A charming result

These plots show the effective lifetime asymmetries as function of decay time for D →K+K (top) and D → π+π (bottom) samples. Results of the fits not allowing for (dotted red line) and allowing for (solid blue line) CP violation are overlaid.

Physicists gave funny names to the heavy quark cousins of those that make up ordinary matter: charm, strange, bottom, top. The Standard Model predicts that the laws governing the decays of strange, charm and bottom quarks differ if particles are replaced with antiparticles and observed in a mirror. This difference, CP violation in particle physics lingo, has been established for strange and bottom quarks. But for charm quarks the differences are so tiny that no one has observed them so far. Observing differences larger than predictions could provide much sought-after indications of new phenomena.

A team of CDF scientists searched for these tiny differences by analyzing millions of decays of particles decaying into pairs of charged kaons and pions, sifting through roughly a thousand trillion proton-antiproton collisions from the full CDF Run II data set. They studied CP violation by looking at whether the difference between the numbers of charm and anticharm decays occurring in each chunk of decay time varies with decay time itself.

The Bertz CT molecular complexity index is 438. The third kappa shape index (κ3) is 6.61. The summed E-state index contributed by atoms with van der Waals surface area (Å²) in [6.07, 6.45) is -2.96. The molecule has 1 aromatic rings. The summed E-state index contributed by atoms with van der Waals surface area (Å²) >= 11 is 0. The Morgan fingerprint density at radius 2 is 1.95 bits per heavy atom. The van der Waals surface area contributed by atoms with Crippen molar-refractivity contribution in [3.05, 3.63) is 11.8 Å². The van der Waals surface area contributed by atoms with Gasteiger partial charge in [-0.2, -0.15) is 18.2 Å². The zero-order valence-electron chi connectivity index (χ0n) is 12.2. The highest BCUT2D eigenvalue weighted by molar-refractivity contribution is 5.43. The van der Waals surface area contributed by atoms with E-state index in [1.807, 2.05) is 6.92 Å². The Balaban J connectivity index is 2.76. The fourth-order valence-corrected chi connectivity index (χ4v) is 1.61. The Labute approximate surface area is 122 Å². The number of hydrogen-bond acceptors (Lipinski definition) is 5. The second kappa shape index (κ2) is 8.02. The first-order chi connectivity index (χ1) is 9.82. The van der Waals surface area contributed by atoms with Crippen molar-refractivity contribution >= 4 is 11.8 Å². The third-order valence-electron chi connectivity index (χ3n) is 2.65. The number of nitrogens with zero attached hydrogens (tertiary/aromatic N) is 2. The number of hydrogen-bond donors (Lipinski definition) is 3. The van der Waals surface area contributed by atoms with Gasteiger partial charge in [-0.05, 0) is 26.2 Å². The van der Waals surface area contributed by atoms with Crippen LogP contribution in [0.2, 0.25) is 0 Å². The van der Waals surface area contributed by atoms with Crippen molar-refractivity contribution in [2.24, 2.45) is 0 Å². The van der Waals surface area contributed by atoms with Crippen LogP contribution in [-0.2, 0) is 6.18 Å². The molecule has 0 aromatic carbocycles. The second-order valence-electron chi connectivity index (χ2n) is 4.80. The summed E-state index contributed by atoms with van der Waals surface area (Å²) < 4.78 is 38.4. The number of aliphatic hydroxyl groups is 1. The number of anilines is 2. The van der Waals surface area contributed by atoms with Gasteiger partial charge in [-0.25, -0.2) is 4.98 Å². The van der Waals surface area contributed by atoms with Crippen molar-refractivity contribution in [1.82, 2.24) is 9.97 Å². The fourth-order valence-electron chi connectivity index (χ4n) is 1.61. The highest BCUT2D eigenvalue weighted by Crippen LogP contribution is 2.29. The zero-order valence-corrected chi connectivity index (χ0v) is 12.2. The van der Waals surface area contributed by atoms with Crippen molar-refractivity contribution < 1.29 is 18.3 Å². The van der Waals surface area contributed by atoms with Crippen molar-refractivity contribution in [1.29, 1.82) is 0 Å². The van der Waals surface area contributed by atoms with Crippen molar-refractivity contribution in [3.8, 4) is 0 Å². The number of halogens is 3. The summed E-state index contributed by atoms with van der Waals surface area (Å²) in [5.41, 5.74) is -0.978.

The results have a tiny uncertainty (two parts per thousand) but do not show any evidence for CP violation, as shown in the upper figure. The small residual decay asymmetry, which is constant in decay time, is due to the asymmetric layout of the detector. The combined result of charm decays into a pair of kaons and a pair of pions is the CP asymmetry parameter AΓ , which is equal to -0.12 ± 0.12 percent. The results are consistent with the current best determinations. Combined with them, they will improve the exclusion constraints on the presence of new phenomena in nature.

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These physicists are the primary analysts for this result. Top row, from left: Angelo Di Canto (CERN, formerly Fermilab/INFN Pisa), Sabato Leo (University of Illinois) and Paolo Maestro (University of Siena). Second row, from left: Kevin Pitts (University of Illinois) and Diego Tonelli (CERN, formerly Fermilab).